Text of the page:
A coworker of mine, Bonnie, was out on her morning walk last week and brought back some strange looking fruit. When she told me to stop by her office I knew I was in for a treat. I didn’t actually think I would receive a real edible treat!
Missouri’s very own banana is what Bonnie called it. Others may know it by its actual name the pawpaw.
Pawpaws are small trees that grow in colonies. They can be found in dense shade on moist lower slopes, ravines, valleys, along streams and at the base of wooded bluffs. The dark reddish – purple flowers are striking when they begin to bloom in March. It is said that when crushed, the blooms smell similar to fermenting grapes. Native Americans actually used the inner bark of the tree to weave fiber for clothes, while the pioneers used the same material for stringing their fish. The northernmost New World representative of a tropical fruit, the pawpaw tree produces some of the most interesting fruit.
“Just peel the thin skin and eat away” were the only instructions I received. The pawpaw’s fruit is cylindrical and oblong in shape. When I first tasted the pawpaw, it tasted like tree bark. Not my favorite flavor but it sure had a “naturey” taste to it. I later learned that I was supposed to wait until the fruit had ripened. The green skin of the unripe fruit turns yellow as the pawpaw matures. Once ripe, the fruit becomes edible and is said to have a banana-like taste.
Pawpaw test: Take two.
Not satisfied with the first results of my pawpaw-eating experience, another coworker promised he would find me a ripe pawpaw to try. After a few days, some calls and emails, Jim messaged me to say he had secured a fruit for me to try. I wasn’t exactly excited about having to taste test the pawpaw again, but I was set on getting the true Missouri banana experience.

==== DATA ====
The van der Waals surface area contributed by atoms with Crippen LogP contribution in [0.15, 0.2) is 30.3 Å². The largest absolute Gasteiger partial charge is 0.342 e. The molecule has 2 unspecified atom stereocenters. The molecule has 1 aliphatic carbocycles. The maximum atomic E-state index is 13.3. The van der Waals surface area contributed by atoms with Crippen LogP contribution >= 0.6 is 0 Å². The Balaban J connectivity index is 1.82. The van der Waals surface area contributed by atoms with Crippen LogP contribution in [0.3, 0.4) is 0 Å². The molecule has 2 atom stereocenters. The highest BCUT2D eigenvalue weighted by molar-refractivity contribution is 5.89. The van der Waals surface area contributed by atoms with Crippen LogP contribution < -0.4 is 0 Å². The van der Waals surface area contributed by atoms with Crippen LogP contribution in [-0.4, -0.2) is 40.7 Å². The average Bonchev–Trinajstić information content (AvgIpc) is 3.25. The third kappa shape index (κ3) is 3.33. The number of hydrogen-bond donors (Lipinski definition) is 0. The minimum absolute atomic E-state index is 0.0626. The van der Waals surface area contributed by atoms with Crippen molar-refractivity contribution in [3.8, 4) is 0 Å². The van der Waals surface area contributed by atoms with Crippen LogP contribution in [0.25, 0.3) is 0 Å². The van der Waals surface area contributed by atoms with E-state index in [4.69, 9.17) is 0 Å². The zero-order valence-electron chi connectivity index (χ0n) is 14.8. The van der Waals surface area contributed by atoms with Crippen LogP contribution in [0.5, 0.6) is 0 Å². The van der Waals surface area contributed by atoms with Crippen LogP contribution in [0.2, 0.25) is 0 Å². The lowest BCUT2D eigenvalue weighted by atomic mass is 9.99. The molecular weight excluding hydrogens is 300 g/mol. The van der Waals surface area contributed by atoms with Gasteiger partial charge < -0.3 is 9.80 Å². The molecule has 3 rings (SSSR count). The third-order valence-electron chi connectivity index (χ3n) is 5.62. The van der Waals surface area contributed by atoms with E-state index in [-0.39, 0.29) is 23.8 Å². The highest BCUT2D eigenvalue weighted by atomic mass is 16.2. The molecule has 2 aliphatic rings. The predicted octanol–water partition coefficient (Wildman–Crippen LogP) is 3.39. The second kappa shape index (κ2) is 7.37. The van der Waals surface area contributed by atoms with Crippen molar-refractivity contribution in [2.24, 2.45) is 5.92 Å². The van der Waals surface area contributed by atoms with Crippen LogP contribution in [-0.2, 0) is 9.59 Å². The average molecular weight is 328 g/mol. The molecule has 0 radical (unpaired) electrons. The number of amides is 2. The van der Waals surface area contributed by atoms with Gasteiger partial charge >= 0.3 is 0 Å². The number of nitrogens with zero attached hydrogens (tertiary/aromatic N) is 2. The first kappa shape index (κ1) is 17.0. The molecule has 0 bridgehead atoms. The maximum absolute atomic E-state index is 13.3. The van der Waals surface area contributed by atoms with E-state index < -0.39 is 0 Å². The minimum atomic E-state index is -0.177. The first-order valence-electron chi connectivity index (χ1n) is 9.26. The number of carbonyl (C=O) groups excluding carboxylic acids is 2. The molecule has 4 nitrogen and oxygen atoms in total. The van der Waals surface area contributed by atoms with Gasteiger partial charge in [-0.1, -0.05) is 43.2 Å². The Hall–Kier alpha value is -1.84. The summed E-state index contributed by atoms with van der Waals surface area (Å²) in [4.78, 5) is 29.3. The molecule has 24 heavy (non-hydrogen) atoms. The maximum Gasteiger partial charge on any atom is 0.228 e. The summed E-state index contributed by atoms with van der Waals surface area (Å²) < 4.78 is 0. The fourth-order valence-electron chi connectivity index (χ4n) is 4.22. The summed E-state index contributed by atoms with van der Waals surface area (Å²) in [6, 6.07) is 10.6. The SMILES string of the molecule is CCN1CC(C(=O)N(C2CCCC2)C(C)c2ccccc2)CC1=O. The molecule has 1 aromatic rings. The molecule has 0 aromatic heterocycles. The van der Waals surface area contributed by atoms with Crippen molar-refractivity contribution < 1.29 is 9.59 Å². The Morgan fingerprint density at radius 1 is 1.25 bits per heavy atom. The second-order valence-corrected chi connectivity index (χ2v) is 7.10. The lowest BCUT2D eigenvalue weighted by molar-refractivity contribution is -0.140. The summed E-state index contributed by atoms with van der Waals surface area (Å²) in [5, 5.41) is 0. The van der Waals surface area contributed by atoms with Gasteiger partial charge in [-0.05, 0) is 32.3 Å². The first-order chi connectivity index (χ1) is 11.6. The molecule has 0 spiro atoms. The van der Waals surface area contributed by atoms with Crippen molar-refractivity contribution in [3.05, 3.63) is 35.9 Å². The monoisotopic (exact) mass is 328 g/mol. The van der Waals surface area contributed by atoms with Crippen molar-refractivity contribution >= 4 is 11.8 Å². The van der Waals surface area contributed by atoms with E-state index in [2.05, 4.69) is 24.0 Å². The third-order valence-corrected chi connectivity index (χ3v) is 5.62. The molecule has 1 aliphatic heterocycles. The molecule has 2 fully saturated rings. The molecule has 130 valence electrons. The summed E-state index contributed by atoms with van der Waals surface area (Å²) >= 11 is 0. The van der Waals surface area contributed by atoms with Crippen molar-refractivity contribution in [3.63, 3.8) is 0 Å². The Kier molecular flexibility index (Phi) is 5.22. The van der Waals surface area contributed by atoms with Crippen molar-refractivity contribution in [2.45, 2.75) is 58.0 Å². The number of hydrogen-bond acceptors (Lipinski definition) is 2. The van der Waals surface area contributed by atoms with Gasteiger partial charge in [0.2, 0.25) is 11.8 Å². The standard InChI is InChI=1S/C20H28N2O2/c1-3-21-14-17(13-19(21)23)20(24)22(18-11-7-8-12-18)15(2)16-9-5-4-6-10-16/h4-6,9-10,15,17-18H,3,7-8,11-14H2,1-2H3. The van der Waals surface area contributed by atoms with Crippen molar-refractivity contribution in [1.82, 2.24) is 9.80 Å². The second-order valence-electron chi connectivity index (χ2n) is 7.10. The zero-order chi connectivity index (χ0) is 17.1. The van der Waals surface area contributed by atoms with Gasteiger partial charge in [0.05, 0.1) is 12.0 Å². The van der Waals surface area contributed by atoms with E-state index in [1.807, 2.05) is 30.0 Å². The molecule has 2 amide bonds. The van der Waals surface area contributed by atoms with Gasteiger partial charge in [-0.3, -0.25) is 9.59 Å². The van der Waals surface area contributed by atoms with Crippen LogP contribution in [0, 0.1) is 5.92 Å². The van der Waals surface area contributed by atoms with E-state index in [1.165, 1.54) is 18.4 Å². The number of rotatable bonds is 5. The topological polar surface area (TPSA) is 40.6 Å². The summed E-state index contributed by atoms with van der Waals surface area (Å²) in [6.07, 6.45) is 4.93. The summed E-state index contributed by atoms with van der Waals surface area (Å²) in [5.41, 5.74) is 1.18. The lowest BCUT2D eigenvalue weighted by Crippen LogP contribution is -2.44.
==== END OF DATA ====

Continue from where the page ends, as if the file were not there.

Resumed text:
Sure enough, it does taste like banana. Missouri’s banana (as long as it is ripe) is quite the tasty fruit. As with every food, some people are allergic to pawpaws, so take precaution. What I find best is to try a little bit the first time. In addition, the large seeds are toxic and have been known to induce vomiting, be careful when biting into this edible treat. Do not let the seeds deter you, just spit them out and keep on munching.
This is the time of year that pawpaw’s are starting to fall from the trees. The drought that Missouri has been experiencing this year has taken its toll on fruit and other natural foods, making them hard to find. If you are lucky enough to discover a fruit-bearing tree, be sure to grab them while you can. Raccoons are notorious for swiping pawpaws as soon as they ripen. Go on an outdoor adventure and find your very own natural snack, Missouri’s Banana -- the pawpaw.